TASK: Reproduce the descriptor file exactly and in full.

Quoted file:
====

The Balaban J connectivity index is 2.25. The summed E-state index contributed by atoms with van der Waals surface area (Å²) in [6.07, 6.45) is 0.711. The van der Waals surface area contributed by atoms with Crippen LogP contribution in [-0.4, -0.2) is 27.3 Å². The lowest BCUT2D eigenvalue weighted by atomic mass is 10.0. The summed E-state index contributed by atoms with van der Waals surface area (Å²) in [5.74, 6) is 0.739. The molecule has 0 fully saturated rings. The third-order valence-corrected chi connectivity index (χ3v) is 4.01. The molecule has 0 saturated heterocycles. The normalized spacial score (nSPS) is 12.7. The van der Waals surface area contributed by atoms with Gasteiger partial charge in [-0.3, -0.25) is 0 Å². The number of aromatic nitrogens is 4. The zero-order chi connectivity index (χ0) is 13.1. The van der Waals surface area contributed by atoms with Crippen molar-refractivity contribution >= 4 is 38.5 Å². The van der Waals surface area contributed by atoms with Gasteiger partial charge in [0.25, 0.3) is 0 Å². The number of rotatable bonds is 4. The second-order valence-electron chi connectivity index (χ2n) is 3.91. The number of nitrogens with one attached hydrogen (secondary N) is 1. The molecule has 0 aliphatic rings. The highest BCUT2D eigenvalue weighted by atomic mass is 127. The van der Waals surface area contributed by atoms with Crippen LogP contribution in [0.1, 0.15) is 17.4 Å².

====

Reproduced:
The Balaban J connectivity index is 2.25. The summed E-state index contributed by atoms with van der Waals surface area (Å²) in [6.07, 6.45) is 0.711. The van der Waals surface area contributed by atoms with Crippen LogP contribution in [-0.4, -0.2) is 27.3 Å². The lowest BCUT2D eigenvalue weighted by atomic mass is 10.0. The summed E-state index contributed by atoms with van der Waals surface area (Å²) in [5.74, 6) is 0.739. The molecule has 0 fully saturated rings. The third-order valence-corrected chi connectivity index (χ3v) is 4.01. The molecule has 0 saturated heterocycles. The normalized spacial score (nSPS) is 12.7. The van der Waals surface area contributed by atoms with Gasteiger partial charge in [-0.3, -0.25) is 0 Å². The number of aromatic nitrogens is 4. The zero-order chi connectivity index (χ0) is 13.1. The van der Waals surface area contributed by atoms with Crippen molar-refractivity contribution >= 4 is 38.5 Å². The van der Waals surface area contributed by atoms with Gasteiger partial charge in [0.25, 0.3) is 0 Å². The number of rotatable bonds is 4. The second-order valence-electron chi connectivity index (χ2n) is 3.91. The number of nitrogens with one attached hydrogen (secondary N) is 1. The molecule has 0 aliphatic rings. The highest BCUT2D eigenvalue weighted by atomic mass is 127. The van der Waals surface area contributed by atoms with Crippen LogP contribution in [0.1, 0.15) is 17.4 Å².